The handkerchief I received at my Freshman Assembly still sits in the corner of my desk drawer, carefully folded so that the “Y ’18” shows every time I need to grab a pen. I remember standing in Woolsey Hall with my new classmates, waving our scraps of white fabric in the air as we sang “Bright College Years.” Together, we symbolically joined something supposedly greater than ourselves: the Yale community.
The word “community” is thrown about quite a bit these days. In its most basic form, community refers to a group of people who live in the same area. By this logic, Yale is a community — if only because of our shared geography. Yet we all know that community means more than just a zip code. Instead, community is at the ephemeral feeling of Freshman Assembly, new people and new possibilities facing an unknown together.
For most of us, the “community” part of Yale never really came into focus. We fractured into our different groups and clubs and began worrying about titles and resumes. One of the only universal experiences we have here is that of loneliness, dislocation or alienation. We all rush toward our own personal ends rather than trying to build anything together.
More than anything else, Yale teaches us how to produce. How many times have you made something here not because you felt a desire to but because it was required of you? How many words have you written that you don’t remember? We are prolific, but often thoughtless. This drive toward productivity at the expense of intentionality detracts from a sense of community at Yale.
Yale is a community of individuals. The problem is not that we identify as individuals — everyone does. The problem is that we identify as individuals before all else, consistently prioritizing our personal concerns over all else. How many times have you left rehearsal early to finish a paper? Or shown up unfashionably late to a friend’s party because you had other things on your personal plate? At Yale, it’s acceptable to feel beholden to anything other than ourselves. It’s how we all succeed here.
This individualism is built into how we define intellectualism. Free and creative thinking is one of our most prized traits, but it is also individualistic. From the dinner table at home to seminars at Yale, we have learned to question and reason. Yet as a result we prefer to sound smart alone rather than say something a little less flashy but more constructive to group conversation. We don’t like section assholes because they clearly are thinking only of themselves. This is a fair critique, absolutely, but section assholery is just the extreme of a practice we all hold dear.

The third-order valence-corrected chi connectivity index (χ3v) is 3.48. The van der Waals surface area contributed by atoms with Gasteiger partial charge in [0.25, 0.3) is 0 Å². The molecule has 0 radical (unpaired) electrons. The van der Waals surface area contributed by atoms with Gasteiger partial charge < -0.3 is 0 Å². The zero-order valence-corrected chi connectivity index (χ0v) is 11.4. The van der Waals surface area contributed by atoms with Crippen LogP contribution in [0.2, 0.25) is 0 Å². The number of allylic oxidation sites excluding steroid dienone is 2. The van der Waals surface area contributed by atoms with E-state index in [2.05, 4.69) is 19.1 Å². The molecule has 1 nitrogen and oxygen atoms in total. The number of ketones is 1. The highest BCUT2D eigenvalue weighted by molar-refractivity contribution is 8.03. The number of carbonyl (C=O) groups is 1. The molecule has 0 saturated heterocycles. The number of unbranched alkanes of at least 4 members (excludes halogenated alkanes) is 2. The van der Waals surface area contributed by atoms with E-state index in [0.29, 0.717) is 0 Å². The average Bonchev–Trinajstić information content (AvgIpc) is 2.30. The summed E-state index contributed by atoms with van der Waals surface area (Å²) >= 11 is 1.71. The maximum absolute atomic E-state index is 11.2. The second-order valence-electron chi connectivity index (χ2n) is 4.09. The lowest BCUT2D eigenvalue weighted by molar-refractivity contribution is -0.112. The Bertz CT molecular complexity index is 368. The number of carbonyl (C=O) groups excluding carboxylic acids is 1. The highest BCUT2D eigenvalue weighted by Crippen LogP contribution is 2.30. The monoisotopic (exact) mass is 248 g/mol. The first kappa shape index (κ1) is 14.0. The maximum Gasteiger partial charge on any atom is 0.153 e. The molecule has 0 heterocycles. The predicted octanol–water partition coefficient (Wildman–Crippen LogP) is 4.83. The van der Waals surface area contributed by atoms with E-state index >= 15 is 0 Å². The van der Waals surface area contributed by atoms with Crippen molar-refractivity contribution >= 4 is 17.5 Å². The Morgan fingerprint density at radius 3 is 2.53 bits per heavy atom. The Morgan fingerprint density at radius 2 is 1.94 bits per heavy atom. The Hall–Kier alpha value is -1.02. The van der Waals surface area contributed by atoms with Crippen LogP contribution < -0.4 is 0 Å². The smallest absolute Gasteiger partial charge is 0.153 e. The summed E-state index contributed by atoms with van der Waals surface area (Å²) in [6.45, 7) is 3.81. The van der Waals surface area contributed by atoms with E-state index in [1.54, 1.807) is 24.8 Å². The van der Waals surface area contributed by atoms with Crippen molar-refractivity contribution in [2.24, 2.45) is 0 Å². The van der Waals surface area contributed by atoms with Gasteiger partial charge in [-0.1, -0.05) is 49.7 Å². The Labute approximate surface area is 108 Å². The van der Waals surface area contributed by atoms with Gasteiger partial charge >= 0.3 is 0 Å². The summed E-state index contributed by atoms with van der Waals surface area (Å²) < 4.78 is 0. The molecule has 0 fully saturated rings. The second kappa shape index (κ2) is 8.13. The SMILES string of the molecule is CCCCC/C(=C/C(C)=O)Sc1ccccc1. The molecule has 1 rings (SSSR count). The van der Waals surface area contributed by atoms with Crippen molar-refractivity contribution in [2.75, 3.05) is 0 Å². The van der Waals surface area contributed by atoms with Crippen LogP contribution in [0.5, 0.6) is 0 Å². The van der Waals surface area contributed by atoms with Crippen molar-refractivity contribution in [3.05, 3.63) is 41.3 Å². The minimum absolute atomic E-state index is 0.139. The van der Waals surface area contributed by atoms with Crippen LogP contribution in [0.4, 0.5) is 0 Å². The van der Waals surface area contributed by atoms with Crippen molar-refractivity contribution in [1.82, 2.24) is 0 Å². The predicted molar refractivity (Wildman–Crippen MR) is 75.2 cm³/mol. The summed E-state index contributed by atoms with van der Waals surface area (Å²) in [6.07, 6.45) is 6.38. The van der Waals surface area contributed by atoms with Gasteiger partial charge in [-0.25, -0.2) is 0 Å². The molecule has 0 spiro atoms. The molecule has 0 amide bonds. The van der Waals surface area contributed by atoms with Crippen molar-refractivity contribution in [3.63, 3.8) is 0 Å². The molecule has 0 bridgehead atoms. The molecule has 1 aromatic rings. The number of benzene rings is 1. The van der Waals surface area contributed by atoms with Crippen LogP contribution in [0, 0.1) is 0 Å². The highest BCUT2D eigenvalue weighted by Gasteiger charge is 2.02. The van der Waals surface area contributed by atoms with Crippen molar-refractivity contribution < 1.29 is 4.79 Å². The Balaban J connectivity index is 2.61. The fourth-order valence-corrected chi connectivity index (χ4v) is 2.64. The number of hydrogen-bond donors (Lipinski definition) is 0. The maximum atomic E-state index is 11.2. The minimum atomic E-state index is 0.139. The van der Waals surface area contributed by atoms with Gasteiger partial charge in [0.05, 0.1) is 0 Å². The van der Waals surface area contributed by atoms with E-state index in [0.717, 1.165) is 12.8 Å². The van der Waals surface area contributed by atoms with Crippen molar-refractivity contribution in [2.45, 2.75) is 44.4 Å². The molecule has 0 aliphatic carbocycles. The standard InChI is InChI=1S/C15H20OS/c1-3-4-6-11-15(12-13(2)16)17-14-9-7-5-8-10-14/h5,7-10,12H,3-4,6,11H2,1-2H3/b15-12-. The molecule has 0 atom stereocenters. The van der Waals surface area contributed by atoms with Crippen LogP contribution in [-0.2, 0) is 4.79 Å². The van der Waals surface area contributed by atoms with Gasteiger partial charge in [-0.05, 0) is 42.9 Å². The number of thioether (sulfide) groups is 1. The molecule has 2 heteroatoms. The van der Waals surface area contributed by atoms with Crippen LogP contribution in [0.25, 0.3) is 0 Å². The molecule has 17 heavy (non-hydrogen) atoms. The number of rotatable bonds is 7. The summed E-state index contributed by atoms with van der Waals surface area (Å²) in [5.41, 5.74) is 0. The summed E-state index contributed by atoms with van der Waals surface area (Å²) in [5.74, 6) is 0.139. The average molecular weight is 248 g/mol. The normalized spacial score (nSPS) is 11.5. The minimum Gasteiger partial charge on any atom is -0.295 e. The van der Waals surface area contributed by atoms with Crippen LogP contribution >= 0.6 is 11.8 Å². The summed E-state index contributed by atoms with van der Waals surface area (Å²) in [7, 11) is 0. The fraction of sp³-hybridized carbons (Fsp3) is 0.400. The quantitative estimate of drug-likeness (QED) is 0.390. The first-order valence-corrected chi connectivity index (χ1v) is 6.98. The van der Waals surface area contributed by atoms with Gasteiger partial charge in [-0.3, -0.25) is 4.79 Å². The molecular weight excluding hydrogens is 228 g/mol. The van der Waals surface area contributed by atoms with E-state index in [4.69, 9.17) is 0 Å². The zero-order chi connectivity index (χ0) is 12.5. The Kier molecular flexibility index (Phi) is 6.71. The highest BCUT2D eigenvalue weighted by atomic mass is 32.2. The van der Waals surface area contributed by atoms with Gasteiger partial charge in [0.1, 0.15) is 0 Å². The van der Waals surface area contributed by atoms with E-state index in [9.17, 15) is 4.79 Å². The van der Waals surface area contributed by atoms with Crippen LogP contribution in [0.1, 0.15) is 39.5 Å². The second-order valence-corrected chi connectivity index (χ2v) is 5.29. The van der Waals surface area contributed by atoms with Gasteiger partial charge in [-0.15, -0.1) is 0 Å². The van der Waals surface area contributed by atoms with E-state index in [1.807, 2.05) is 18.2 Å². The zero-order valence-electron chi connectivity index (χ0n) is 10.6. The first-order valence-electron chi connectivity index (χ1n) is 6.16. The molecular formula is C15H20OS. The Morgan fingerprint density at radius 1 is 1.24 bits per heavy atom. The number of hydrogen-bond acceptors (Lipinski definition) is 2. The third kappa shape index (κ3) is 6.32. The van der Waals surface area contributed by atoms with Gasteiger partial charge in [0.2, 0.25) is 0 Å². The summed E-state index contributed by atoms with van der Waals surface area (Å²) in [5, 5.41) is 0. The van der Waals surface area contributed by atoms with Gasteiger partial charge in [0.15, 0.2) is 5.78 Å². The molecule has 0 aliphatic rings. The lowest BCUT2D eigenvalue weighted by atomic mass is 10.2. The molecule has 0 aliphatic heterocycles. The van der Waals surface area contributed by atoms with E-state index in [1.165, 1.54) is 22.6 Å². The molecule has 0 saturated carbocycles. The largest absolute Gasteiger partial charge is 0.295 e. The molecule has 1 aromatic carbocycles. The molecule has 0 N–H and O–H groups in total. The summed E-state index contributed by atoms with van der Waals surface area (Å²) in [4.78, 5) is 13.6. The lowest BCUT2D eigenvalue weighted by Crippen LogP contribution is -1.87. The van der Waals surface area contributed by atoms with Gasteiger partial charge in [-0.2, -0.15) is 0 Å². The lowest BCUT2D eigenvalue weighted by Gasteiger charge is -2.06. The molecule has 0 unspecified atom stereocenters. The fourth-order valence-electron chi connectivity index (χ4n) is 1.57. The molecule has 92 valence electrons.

Community means — more than geographic proximity — sharing a communal goal. My closest encounter with this sort of community happened in church. Growing up, my mother would drag me to morning services where I often did homework instead of listening to the sermon. And religion plays a very small part in my life as an adult: I was neither confirmed nor do I identify with a religious community. Yet despite my best whiny efforts, I learned something sitting in those pews. In many ways, religion is one big project. The goal is simple: lead the best life you can — however you see fit. And religious sanctuaries are places to think with others about how and why we live like we do. That is what community means: being better ourselves because we are better together.
Yale is one of the loneliest places I know because it lacks this sort of larger picture. I am using religion not as an ideal, but as an example of a functioning institutional community. Often, our thoughts are turned more toward the product of our actions than the process of our project. It’s hard to be intentional here. People and events move quickly. Usually we don’t have enough time to breathe, let alone to think.
Let’s place more value on our intentions, rather than our product. Intentionality invites us to pause and think more about our relationships with the people that surround us, and with whom and how we spend our time. Otherwise we are productive but isolated individuals, nodes in a network that hold each other at arm’s length.
Julia Hamer-Light is a junior in Silliman College. Contact her at firstname.lastname@example.org .